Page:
Saturday, July 22, 2017

The Reign in Spain

Taking a break from today's dismal headlines, Sovereignback Saturday returns yet again to a more innocent time: namely, World War I. In the summer of 1917, we find the crowned heads of Europe shaking in their boots.
"Help!" by Harry Murphy in Chicago Examiner, 1917
1917 is remembered as the year Russia threw off the yoke of Romanov rule, only to have its attempts at establishing a liberal democracy thwarted.

Political upheaval was not limited to Russia, however. The Greek King, Constantine I, had tried to maintain his nation's neutrality while World War I raged about the country on all sides. Constantine denied the Allied and Central powers permission to use Greece as a landing base, and stymied moves by his Prime Minister Venizelos to bring Greece into the war on the side of the Allies.

Allied leaders suspected Constantine of harboring sympathies for Germany. After all, his wife was Kaiser Wilhelm's sister — but then all the crowned heads of Europe were related in one way or another.
"Family Troubles" by Billy Ireland in Columbus Dispatch, 1917
On June 10, 1917, backed by the threat of an Allied landing in Piraeus, Venizelos forced King Constantine to go into exile. But since the European Entente powers weren't interested in "making the world safe for democracy," they passed up the opportunity to return democracy to its cradle; Allied Commissioner Charles Jonnart opened casting calls for another member of the royal family to take the throne. Constantine's eldest son, Crown Prince George, was too pro-German for the Allies' liking; so after Constantine's brother (also named George) refused to take the throne out of loyalty to his brother, Constantine's second son, Prince Alexander, was chosen to become the new monarch.
"I Remember Those Boys..." by Rollin Kirby in New York World, 1917
After King Alexander died from an infected monkey bite (would I make something like that up?), Greek voters approved a plebiscite to recall Constantine — who had never actually abdicated anyway —to the throne in 1920.

At the other end of the Mediterranean, there were rumblings beneath the throne of Spain's King Alfonso XIII. Spain, too, maintained neutrality in the war, but Alfonso's sympathies leaned more toward the Allies than Constantine's had. Alfonso's queen, moreover, was British, a cousin of George V.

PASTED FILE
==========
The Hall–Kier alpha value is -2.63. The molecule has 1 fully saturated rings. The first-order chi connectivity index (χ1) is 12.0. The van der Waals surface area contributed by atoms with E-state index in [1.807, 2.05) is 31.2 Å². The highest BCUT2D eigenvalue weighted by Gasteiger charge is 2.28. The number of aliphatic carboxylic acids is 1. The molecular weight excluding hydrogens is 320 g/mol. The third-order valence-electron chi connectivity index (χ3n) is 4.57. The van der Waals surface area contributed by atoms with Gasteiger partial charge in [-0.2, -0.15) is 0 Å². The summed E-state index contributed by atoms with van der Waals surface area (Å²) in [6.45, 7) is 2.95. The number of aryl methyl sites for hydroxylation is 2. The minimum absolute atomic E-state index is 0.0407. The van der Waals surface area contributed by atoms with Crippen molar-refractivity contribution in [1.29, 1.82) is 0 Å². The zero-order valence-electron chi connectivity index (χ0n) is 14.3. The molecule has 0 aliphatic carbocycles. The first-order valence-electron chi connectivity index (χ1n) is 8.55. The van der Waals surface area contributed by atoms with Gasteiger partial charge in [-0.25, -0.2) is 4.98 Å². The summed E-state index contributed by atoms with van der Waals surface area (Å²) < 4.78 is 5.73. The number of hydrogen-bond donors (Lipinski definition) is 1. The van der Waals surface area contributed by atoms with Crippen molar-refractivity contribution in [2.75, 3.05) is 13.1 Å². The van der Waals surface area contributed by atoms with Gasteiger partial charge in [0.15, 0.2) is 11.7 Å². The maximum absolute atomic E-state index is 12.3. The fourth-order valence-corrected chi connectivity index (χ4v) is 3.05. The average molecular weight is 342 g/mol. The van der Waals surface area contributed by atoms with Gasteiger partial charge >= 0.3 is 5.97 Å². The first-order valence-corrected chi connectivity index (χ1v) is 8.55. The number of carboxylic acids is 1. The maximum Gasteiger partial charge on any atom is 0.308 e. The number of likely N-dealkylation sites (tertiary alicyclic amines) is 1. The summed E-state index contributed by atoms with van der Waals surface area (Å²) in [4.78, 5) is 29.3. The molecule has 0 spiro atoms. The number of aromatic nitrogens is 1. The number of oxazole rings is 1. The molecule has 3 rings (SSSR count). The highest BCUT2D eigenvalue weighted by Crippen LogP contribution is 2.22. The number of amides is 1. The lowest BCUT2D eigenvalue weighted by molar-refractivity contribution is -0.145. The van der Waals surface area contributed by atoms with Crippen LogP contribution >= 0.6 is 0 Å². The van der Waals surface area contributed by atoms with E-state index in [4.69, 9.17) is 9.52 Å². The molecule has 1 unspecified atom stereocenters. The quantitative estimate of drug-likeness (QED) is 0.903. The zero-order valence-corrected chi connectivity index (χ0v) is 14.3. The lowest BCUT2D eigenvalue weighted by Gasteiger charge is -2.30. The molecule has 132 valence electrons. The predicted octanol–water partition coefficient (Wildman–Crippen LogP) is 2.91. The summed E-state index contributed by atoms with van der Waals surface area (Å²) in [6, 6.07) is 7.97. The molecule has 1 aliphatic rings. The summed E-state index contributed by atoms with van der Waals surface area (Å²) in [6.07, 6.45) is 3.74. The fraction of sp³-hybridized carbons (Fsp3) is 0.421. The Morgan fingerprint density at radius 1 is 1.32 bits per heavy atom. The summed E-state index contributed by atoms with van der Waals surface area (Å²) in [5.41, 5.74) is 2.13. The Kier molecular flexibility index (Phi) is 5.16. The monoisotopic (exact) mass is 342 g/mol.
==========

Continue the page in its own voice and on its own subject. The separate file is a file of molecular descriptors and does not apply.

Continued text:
"Alphonse and Gaston" by Cy Hungerford in Pittsburgh Sun, 1917
Outside observers perceived democratic inclinations in the Bourbon monarch. The Washington Star editorialized that
"...liberalization of the government has been along definite and practical lines for years, and the republican party has grown until, since the Spanish-American War, it has been a powerful factor in Spanish politics. ...
"Complaints against the courts are bitter, especially in the matter of appointment of officers of the army. Favoritism is the rule. So insistent are the demands for reform that the government is at a crisis of decision."
"Another One of the Boys on the Run" by Billy Ireland in Columbus Dispatch, 1917
As it turned out, Alfonso remained King until 1930, his popularity eventually worn away by a six-year war to maintain Spain's territories in northern Africa, his support for the leaders of a military coup in 1923, and the worldwide Great Depression as the 1920s roared to a close.

Returning to the summer of 1917, Belgium's King Albert was in exile from his German-occupied country, as were Serbia's Peter, Montenegro's Nicholas, and Romania's Ferdinand. In Allied propaganda, the German Kaiser was due to be toppled from his throne any day now.
"Come, Junkers" by Jan Sluijters in De Nieues Amsterdamer, 1917

Cartoonists who did not accept the role of cheerleaders for their government saw no reason to presume that the havoc of war would limit itself to Europe's autocracies. Socialist Kenneth Chamberlain, drawing for The Masses, predicted the war dragging on for another three years, but the principal powers (including the U.S. — foreground) having spent themselves utterly.

"1920 — Still Fighting for Civilization" by K.R. Chamberlain in The Masses,  August, 1917

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